In addition to naming as a defendant "The Commission of La Cosa Nostra," the alleged ruling body of organized crime, the suit names many prominent reputed Mafia leaders, including Anthony (Tony Pro) Provenzano, Matthew (Matty the Horse) Ianniello, Joseph (Joey the Clown) Lombardo, Anthony (Tony Ripe) Civella and Carmine (The Snake) Persico.
The complaint charged that the current Teamster general executive board members, through various acts and failures to act, have permitted members and associates of La Cosa Nostra to maintain control over the international union and certain of its locals.
Giuliani minimized a verdict in May by a federal jury in Manhattan that rejected government charges in a criminal case that two Teamster elections had been corrupted by organized crime. In that trial, Anthony (Fat Tony) Salerno, reputed boss of the Genovese Mafia family, was found guilty on other counts but acquitted of having fixed the Williams and Presser elections.
Giuliani contended that the government had additional evidence to present in this case and noted that a lesser standard of proof is required to win a civil verdict--preponderance of the evidence--as opposed to the stricter standard--guilt beyond a reasonable doubt--in a criminal trial.
Although Giuliani maintained that the government had not scaled back the sanctions it sought in Tuesday's suit because of the Salerno verdict, Justice Department officials in Washington said that a more sweeping crackdown had been contemplated earlier.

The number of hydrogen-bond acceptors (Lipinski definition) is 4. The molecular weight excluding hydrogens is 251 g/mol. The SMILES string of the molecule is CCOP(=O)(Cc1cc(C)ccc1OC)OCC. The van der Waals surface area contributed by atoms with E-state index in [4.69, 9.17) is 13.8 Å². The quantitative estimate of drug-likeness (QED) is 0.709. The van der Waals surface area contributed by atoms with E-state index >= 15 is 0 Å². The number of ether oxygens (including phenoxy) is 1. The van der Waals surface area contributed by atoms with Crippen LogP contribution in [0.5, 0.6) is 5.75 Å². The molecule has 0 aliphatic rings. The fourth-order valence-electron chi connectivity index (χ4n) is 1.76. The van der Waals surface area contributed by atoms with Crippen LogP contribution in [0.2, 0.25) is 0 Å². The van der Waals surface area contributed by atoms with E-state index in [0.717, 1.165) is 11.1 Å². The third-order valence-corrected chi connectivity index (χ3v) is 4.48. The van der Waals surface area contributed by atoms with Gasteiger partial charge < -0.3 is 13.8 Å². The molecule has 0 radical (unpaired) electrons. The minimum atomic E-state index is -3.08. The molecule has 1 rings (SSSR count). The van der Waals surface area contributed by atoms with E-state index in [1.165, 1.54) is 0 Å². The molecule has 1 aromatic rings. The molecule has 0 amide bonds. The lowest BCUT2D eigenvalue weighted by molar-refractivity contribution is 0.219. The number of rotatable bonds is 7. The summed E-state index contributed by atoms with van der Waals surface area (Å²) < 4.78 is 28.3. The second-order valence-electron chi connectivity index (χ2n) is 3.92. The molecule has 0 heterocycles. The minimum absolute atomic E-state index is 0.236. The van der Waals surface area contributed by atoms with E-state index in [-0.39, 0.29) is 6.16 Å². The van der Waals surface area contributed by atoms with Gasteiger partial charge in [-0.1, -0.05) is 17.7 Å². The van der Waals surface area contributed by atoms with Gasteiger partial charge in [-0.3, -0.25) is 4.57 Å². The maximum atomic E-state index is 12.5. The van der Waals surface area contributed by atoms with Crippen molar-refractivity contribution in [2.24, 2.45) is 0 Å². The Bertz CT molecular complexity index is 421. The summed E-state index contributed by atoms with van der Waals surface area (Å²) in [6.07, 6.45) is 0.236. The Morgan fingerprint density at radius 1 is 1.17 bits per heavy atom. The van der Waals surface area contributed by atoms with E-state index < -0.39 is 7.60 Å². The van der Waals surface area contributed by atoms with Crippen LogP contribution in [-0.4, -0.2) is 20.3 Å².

The complaint alleged that Mafia figures have extorted Teamster members' rights through a campaign of corruption and violence and that the union's current executive board has failed to remedy corruption inside the Teamsters and that it has allowed many criminals to hold union office.
The suit cited the murders of more than a dozen Teamster dissidents or individuals prepared to testify about Teamster corruption, several other murders and numerous shootings, bombings and beatings as evidence of the pattern of intimidation and violence practiced by the Mafia in its dealings with the international union.
Meese Praises Suit
Atty. Gen. Edwin Meese III praised the suit as "a legally surgical step to remove the corrupt influence from the Teamsters." He has recused himself from all Teamster matters, however, because he took part in President Reagan's 1980 presidential campaign, when the Teamsters broke with most of organized labor and supported the Reagan candidacy.
Ronald J. Ostrow reported from Washington and Eileen V. Quigley reported from New York. Labor writer Henry Weinstein contributed from Los Angeles.